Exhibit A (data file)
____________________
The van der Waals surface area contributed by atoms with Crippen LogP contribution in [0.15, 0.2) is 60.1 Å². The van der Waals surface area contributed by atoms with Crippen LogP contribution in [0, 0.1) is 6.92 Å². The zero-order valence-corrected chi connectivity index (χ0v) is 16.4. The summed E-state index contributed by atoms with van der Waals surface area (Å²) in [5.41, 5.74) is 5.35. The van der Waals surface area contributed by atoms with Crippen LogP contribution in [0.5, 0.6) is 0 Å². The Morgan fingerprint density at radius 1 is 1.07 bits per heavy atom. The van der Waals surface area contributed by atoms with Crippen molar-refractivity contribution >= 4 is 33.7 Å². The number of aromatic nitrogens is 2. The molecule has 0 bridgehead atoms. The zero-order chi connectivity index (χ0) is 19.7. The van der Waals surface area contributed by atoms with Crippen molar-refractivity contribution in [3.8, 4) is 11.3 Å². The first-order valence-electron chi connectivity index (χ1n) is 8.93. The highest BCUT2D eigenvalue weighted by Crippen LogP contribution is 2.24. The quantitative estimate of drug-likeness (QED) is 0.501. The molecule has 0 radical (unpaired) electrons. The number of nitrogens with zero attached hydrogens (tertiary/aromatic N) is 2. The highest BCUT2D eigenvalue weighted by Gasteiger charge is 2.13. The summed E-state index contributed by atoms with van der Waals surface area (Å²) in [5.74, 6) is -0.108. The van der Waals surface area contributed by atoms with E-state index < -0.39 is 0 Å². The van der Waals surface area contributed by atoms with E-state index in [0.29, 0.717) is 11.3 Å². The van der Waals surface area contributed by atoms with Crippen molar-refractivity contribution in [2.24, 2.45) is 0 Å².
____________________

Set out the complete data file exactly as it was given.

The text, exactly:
The van der Waals surface area contributed by atoms with Crippen LogP contribution in [0.15, 0.2) is 60.1 Å². The van der Waals surface area contributed by atoms with Crippen LogP contribution in [0, 0.1) is 6.92 Å². The zero-order valence-corrected chi connectivity index (χ0v) is 16.4. The summed E-state index contributed by atoms with van der Waals surface area (Å²) in [5.41, 5.74) is 5.35. The van der Waals surface area contributed by atoms with Crippen LogP contribution in [0.5, 0.6) is 0 Å². The Morgan fingerprint density at radius 1 is 1.07 bits per heavy atom. The van der Waals surface area contributed by atoms with Crippen molar-refractivity contribution >= 4 is 33.7 Å². The number of aromatic nitrogens is 2. The molecule has 0 bridgehead atoms. The zero-order chi connectivity index (χ0) is 19.7. The van der Waals surface area contributed by atoms with Crippen molar-refractivity contribution in [3.8, 4) is 11.3 Å². The first-order valence-electron chi connectivity index (χ1n) is 8.93. The highest BCUT2D eigenvalue weighted by Crippen LogP contribution is 2.24. The quantitative estimate of drug-likeness (QED) is 0.501. The molecule has 0 radical (unpaired) electrons. The number of nitrogens with zero attached hydrogens (tertiary/aromatic N) is 2. The highest BCUT2D eigenvalue weighted by Gasteiger charge is 2.13. The summed E-state index contributed by atoms with van der Waals surface area (Å²) in [5.74, 6) is -0.108. The van der Waals surface area contributed by atoms with E-state index < -0.39 is 0 Å². The van der Waals surface area contributed by atoms with E-state index in [0.29, 0.717) is 11.3 Å². The van der Waals surface area contributed by atoms with Crippen molar-refractivity contribution in [2.24, 2.45) is 0 Å².